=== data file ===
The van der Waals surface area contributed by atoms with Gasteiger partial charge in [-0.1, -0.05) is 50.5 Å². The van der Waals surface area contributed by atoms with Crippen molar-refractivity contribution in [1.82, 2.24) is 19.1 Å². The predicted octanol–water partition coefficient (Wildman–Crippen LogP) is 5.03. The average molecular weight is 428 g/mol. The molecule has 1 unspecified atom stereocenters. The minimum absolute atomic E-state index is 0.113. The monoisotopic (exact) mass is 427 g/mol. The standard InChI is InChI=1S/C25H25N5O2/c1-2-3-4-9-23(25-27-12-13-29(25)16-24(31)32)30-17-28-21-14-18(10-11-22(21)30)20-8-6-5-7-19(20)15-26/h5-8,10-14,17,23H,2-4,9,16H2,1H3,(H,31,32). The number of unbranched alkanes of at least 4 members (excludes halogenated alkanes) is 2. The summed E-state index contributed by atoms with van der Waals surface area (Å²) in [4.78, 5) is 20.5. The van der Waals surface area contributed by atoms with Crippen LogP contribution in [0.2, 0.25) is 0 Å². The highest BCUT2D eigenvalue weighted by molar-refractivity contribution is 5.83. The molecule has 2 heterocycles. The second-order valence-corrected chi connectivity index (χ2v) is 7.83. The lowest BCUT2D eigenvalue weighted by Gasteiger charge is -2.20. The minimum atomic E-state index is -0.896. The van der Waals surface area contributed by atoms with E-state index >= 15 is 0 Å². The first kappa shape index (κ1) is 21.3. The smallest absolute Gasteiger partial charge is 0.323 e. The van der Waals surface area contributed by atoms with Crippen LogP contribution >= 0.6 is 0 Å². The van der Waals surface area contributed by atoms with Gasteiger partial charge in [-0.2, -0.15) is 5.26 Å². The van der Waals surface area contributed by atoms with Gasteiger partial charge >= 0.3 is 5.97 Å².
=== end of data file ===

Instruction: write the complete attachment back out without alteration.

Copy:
The van der Waals surface area contributed by atoms with Gasteiger partial charge in [-0.1, -0.05) is 50.5 Å². The van der Waals surface area contributed by atoms with Crippen molar-refractivity contribution in [1.82, 2.24) is 19.1 Å². The predicted octanol–water partition coefficient (Wildman–Crippen LogP) is 5.03. The average molecular weight is 428 g/mol. The molecule has 1 unspecified atom stereocenters. The minimum absolute atomic E-state index is 0.113. The monoisotopic (exact) mass is 427 g/mol. The standard InChI is InChI=1S/C25H25N5O2/c1-2-3-4-9-23(25-27-12-13-29(25)16-24(31)32)30-17-28-21-14-18(10-11-22(21)30)20-8-6-5-7-19(20)15-26/h5-8,10-14,17,23H,2-4,9,16H2,1H3,(H,31,32). The number of unbranched alkanes of at least 4 members (excludes halogenated alkanes) is 2. The summed E-state index contributed by atoms with van der Waals surface area (Å²) in [4.78, 5) is 20.5. The van der Waals surface area contributed by atoms with Crippen LogP contribution in [0.2, 0.25) is 0 Å². The highest BCUT2D eigenvalue weighted by molar-refractivity contribution is 5.83. The molecule has 2 heterocycles. The second-order valence-corrected chi connectivity index (χ2v) is 7.83. The lowest BCUT2D eigenvalue weighted by Gasteiger charge is -2.20. The minimum atomic E-state index is -0.896. The van der Waals surface area contributed by atoms with E-state index >= 15 is 0 Å². The first kappa shape index (κ1) is 21.3. The smallest absolute Gasteiger partial charge is 0.323 e. The van der Waals surface area contributed by atoms with Crippen LogP contribution >= 0.6 is 0 Å². The van der Waals surface area contributed by atoms with Gasteiger partial charge in [-0.2, -0.15) is 5.26 Å². The van der Waals surface area contributed by atoms with Gasteiger partial charge >= 0.3 is 5.97 Å².